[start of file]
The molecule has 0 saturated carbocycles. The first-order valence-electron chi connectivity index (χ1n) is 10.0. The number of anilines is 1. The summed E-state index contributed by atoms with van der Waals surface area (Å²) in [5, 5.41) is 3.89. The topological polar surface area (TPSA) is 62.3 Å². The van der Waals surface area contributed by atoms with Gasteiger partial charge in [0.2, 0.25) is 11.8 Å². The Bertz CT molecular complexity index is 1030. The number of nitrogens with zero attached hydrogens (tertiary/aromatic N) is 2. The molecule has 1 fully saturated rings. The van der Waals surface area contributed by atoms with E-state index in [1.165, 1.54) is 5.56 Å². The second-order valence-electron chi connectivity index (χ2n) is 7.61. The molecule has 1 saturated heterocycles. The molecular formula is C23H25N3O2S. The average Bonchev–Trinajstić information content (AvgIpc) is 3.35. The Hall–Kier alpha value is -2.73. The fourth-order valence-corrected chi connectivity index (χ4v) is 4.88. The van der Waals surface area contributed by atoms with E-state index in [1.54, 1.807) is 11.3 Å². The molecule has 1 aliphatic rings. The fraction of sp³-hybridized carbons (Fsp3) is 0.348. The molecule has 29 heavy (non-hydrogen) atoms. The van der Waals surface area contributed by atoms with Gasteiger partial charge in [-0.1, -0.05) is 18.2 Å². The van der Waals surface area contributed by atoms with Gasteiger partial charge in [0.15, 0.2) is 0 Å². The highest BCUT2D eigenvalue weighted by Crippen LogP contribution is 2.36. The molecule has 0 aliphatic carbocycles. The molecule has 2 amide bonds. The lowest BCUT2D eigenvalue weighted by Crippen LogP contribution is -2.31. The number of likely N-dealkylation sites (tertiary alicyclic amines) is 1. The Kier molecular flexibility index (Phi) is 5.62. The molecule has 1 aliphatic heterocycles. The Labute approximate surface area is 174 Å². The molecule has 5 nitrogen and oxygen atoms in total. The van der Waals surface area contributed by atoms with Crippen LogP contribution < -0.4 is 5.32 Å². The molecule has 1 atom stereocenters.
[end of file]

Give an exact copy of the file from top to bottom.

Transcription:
The molecule has 0 saturated carbocycles. The first-order valence-electron chi connectivity index (χ1n) is 10.0. The number of anilines is 1. The summed E-state index contributed by atoms with van der Waals surface area (Å²) in [5, 5.41) is 3.89. The topological polar surface area (TPSA) is 62.3 Å². The van der Waals surface area contributed by atoms with Gasteiger partial charge in [0.2, 0.25) is 11.8 Å². The Bertz CT molecular complexity index is 1030. The number of nitrogens with zero attached hydrogens (tertiary/aromatic N) is 2. The molecule has 1 fully saturated rings. The van der Waals surface area contributed by atoms with E-state index in [1.165, 1.54) is 5.56 Å². The second-order valence-electron chi connectivity index (χ2n) is 7.61. The molecule has 1 saturated heterocycles. The molecular formula is C23H25N3O2S. The average Bonchev–Trinajstić information content (AvgIpc) is 3.35. The Hall–Kier alpha value is -2.73. The fourth-order valence-corrected chi connectivity index (χ4v) is 4.88. The van der Waals surface area contributed by atoms with E-state index in [1.54, 1.807) is 11.3 Å². The molecule has 1 aliphatic rings. The fraction of sp³-hybridized carbons (Fsp3) is 0.348. The molecule has 29 heavy (non-hydrogen) atoms. The van der Waals surface area contributed by atoms with Gasteiger partial charge in [-0.1, -0.05) is 18.2 Å². The van der Waals surface area contributed by atoms with Gasteiger partial charge in [0.15, 0.2) is 0 Å². The highest BCUT2D eigenvalue weighted by Crippen LogP contribution is 2.36. The molecule has 0 aliphatic carbocycles. The molecule has 2 amide bonds. The lowest BCUT2D eigenvalue weighted by Crippen LogP contribution is -2.31. The number of likely N-dealkylation sites (tertiary alicyclic amines) is 1. The Kier molecular flexibility index (Phi) is 5.62. The molecule has 1 aliphatic heterocycles. The Labute approximate surface area is 174 Å². The molecule has 5 nitrogen and oxygen atoms in total. The van der Waals surface area contributed by atoms with Crippen LogP contribution < -0.4 is 5.32 Å². The molecule has 1 atom stereocenters.